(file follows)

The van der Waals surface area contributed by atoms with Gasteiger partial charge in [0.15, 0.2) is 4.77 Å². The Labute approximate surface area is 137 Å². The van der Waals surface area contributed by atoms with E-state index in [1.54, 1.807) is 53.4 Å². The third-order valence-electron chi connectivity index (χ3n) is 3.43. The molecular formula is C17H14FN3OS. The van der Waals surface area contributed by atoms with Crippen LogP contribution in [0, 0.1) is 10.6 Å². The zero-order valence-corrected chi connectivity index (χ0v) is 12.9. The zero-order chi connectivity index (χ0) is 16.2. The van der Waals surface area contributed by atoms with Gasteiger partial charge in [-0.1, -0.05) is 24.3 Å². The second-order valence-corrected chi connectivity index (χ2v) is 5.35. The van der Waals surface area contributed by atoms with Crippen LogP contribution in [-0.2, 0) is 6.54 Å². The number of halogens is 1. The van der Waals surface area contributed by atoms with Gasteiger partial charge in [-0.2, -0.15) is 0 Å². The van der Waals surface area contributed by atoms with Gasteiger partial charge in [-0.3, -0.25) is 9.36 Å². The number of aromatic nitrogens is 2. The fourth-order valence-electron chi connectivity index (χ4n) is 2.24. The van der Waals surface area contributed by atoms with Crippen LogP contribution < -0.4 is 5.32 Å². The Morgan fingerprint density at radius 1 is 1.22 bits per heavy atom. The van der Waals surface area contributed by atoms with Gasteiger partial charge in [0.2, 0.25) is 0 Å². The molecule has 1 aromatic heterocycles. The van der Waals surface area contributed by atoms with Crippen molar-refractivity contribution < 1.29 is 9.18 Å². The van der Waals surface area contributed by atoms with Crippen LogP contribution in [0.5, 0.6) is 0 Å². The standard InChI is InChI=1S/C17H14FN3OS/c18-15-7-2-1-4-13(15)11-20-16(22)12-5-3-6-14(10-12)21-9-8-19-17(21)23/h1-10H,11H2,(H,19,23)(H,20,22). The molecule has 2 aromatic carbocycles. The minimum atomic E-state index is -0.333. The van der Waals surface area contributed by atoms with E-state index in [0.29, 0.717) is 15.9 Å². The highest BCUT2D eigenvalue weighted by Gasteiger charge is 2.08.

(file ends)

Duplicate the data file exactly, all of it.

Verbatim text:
The van der Waals surface area contributed by atoms with Gasteiger partial charge in [0.15, 0.2) is 4.77 Å². The Labute approximate surface area is 137 Å². The van der Waals surface area contributed by atoms with E-state index in [1.54, 1.807) is 53.4 Å². The third-order valence-electron chi connectivity index (χ3n) is 3.43. The molecular formula is C17H14FN3OS. The van der Waals surface area contributed by atoms with Crippen LogP contribution in [0, 0.1) is 10.6 Å². The zero-order valence-corrected chi connectivity index (χ0v) is 12.9. The zero-order chi connectivity index (χ0) is 16.2. The van der Waals surface area contributed by atoms with Gasteiger partial charge in [-0.1, -0.05) is 24.3 Å². The second-order valence-corrected chi connectivity index (χ2v) is 5.35. The van der Waals surface area contributed by atoms with Crippen LogP contribution in [-0.2, 0) is 6.54 Å². The number of halogens is 1. The van der Waals surface area contributed by atoms with Gasteiger partial charge in [-0.2, -0.15) is 0 Å². The van der Waals surface area contributed by atoms with Gasteiger partial charge in [-0.3, -0.25) is 9.36 Å². The number of aromatic nitrogens is 2. The fourth-order valence-electron chi connectivity index (χ4n) is 2.24. The van der Waals surface area contributed by atoms with Crippen LogP contribution < -0.4 is 5.32 Å². The Morgan fingerprint density at radius 1 is 1.22 bits per heavy atom. The van der Waals surface area contributed by atoms with Gasteiger partial charge in [0.2, 0.25) is 0 Å². The molecule has 1 aromatic heterocycles. The van der Waals surface area contributed by atoms with Crippen molar-refractivity contribution < 1.29 is 9.18 Å². The van der Waals surface area contributed by atoms with Crippen LogP contribution in [0.5, 0.6) is 0 Å². The standard InChI is InChI=1S/C17H14FN3OS/c18-15-7-2-1-4-13(15)11-20-16(22)12-5-3-6-14(10-12)21-9-8-19-17(21)23/h1-10H,11H2,(H,19,23)(H,20,22). The molecule has 2 aromatic carbocycles. The minimum atomic E-state index is -0.333. The van der Waals surface area contributed by atoms with E-state index in [0.29, 0.717) is 15.9 Å². The highest BCUT2D eigenvalue weighted by Gasteiger charge is 2.08.